The circular economy: 5 tech companies offering users convenience without waste

As the population increases, the human impact on the planet is becoming more apparent. These five tech companies helping limit soaring production figures to preserve a finite amount of natural resources and curb the amount of waste being produced.

Written by John Siegel
Published on May. 15, 2018
The circular economy: 5 tech companies offering users convenience without waste

As the global population increases, the human impact on the planet becomes more apparent. This may boost the economy, but the production needed to meet the demands of the roughly 7.6 billion people alive today is draining a finite resources and producing waste that harms the environment.

To ease negative environmental effects, the circular economy theory preaches eliminating waste, reusing products and materials, and regenerating natural systems. In recent years, a handful of local tech companies have integrated related concepts into their business models to limit refuse, add convenience and support the local economy.

These five local companies are on the cutting edge of this trend.


Fair autotech cartech fintech los angeles startup
photo via fair

Fair, the latest venture from CarsDirect and TrueCar co-founder Scott Painter, launched out of stealth in 2017 to provide a new type of automotive financing. Using AI to predict car values and depreciation, the company offers an affordable monthly payment on a sweet new ride, minus the term of a traditional lease. Headquartered just a few blocks from the beach in Santa Monica, the company landed on Built In LA's 50 Startups to Watch in 2018 and has raised more than $1 billion in debt financing and venture capital.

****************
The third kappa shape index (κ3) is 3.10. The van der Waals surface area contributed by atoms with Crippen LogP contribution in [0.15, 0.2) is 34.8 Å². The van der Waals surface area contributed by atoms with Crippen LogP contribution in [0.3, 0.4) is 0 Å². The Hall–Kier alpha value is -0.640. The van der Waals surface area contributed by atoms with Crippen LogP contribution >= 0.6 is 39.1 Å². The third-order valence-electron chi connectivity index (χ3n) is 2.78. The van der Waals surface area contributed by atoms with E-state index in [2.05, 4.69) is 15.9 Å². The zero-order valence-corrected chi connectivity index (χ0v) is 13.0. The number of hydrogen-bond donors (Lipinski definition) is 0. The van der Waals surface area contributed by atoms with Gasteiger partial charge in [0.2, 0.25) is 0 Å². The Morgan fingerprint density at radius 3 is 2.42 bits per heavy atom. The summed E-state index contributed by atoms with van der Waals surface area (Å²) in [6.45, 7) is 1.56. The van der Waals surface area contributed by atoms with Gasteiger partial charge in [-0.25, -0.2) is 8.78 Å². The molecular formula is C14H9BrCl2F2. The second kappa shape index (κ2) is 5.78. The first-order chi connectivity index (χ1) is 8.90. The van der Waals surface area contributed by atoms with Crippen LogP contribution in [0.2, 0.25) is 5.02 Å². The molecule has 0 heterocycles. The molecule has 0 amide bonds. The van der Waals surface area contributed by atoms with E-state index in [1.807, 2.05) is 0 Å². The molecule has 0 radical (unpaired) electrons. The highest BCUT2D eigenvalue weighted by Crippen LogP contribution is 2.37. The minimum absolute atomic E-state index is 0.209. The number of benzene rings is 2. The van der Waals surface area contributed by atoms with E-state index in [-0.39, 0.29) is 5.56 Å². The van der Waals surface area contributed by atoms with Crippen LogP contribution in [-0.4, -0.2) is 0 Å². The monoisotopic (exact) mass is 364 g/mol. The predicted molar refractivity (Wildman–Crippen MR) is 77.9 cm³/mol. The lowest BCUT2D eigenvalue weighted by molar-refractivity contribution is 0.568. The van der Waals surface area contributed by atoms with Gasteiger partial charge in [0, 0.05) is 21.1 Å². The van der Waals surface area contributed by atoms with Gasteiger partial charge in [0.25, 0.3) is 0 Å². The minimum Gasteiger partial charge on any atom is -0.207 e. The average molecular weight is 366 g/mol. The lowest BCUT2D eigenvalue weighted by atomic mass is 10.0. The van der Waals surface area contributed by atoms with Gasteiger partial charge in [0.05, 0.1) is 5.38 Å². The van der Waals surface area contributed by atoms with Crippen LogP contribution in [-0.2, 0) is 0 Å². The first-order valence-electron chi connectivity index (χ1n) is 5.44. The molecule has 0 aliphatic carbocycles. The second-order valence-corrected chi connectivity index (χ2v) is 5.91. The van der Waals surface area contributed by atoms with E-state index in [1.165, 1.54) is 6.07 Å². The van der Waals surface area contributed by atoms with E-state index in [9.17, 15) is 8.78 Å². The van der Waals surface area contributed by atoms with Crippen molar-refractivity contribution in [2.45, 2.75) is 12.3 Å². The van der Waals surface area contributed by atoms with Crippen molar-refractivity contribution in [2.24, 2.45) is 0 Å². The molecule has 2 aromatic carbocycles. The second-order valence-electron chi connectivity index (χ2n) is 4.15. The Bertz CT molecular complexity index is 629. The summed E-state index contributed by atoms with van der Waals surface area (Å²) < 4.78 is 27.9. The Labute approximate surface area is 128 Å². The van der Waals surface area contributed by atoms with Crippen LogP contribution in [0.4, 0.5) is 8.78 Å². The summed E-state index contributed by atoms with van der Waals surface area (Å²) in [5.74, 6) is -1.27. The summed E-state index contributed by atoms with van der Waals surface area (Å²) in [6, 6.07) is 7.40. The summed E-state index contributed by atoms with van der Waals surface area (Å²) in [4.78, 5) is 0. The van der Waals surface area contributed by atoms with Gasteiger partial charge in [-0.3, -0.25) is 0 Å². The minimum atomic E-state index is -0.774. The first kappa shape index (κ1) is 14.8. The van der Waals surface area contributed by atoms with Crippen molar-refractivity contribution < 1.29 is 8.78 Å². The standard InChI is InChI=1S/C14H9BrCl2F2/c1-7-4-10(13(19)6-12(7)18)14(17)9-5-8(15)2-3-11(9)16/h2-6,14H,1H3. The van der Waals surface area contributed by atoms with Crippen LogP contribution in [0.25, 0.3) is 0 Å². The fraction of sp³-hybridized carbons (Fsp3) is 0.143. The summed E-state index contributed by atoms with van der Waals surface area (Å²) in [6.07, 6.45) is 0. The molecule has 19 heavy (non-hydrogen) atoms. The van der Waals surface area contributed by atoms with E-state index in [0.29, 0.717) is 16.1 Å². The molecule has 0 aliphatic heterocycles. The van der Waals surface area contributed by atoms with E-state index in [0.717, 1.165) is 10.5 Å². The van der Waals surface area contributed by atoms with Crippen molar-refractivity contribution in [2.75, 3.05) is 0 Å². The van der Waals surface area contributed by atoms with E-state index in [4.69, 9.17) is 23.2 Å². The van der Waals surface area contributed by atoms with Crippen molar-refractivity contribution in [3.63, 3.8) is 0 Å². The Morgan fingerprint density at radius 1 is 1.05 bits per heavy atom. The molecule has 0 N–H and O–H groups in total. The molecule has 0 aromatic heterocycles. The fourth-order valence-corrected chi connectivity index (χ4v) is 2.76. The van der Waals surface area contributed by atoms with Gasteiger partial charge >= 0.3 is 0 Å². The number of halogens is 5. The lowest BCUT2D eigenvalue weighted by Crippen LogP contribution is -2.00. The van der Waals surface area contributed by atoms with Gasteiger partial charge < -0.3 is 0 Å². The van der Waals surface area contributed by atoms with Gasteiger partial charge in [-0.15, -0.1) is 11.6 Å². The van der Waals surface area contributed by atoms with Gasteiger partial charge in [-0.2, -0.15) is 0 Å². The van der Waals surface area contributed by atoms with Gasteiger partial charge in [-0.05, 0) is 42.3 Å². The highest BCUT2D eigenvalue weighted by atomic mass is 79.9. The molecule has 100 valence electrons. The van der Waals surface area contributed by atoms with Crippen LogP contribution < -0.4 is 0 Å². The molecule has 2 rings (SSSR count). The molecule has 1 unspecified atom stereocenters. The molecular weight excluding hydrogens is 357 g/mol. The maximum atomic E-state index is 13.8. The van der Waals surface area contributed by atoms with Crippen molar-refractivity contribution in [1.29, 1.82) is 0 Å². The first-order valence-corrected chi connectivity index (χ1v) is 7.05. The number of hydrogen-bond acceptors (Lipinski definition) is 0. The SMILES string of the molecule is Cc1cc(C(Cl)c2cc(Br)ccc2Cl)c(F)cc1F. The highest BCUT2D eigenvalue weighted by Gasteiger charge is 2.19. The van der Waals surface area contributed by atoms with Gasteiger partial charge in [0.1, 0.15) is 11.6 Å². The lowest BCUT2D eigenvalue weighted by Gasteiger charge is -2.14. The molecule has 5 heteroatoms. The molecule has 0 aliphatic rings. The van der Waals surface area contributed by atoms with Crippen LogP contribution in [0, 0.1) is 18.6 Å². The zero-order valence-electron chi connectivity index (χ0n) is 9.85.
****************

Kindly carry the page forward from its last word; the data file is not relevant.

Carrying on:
goat ecommerce startup sneakers los angeles
photo via goat

Culver City-based GOAT does not manufacture shoes. Instead, the company’s platform facilitates the buying, selling and trading of valuable sneakers among a growing community of enthusiasts. Founded in 2015, the company has raised almost $100 million, and recently acquired sneaker retailer Flight Club.


Joymode Los Angeles e-commerce startup
photo via joymode

Joe Fernandez was in the process of moving into a cramped New York City apartment with his then-girlfriend when an idea struck. As cool as it is to have a three-person camper tent, the fact that it only came in handy once or twice a year rendered it inconvenient, especially considering the lack of square footage he possessed at the time. Years later, after selling his Silicon Valley tech startup Klout for $200 million, Fernandez and his family relocated to LA and launched Joymode, a DTLA-based startup that offers users access to things like tents, paddleboards or equipment for the perfect summer barbecue without having to own or maintain any of them. In January, the company closed a $14.4 million Series A to help with expansion.


fernish los angeles e-commerce startup
photo via fernish

Discarded furniture is as common in Los Angeles as are complaints about the traffic. And when you drag a couch out to the curb without calling LA Sanitation to come pick up, it creates a drag on the local infrastructure and — more than likely — is just another piece of debris for a landfill.

Co-founded by LA tech veterans Lucas Dickey and Michael Barlow, Fernish offers Angelenos access to classy, comfortable furniture at a reasonable rate. The best part? Instead of packing it up and taking it with you when you move, Fernish can pick up the piece and deliver a different one to your new pad — meaning fewer curbside couches.


bird santa monica scooter startup
photo via bird

Santa Monica-based Bird stepped out of the shadows last year after closing a $15 million Series A — and then turned around and added a $100 million Series B less than a month later to bring the company’s rentable electric scooters to new markets. Founded by former Lyft and Uber exec Travis VerderZanden, the company offers a unique last mile transportation solution. After downloading the app, users have access to an electric scooter for $1, plus $0.15 for every minute of use.


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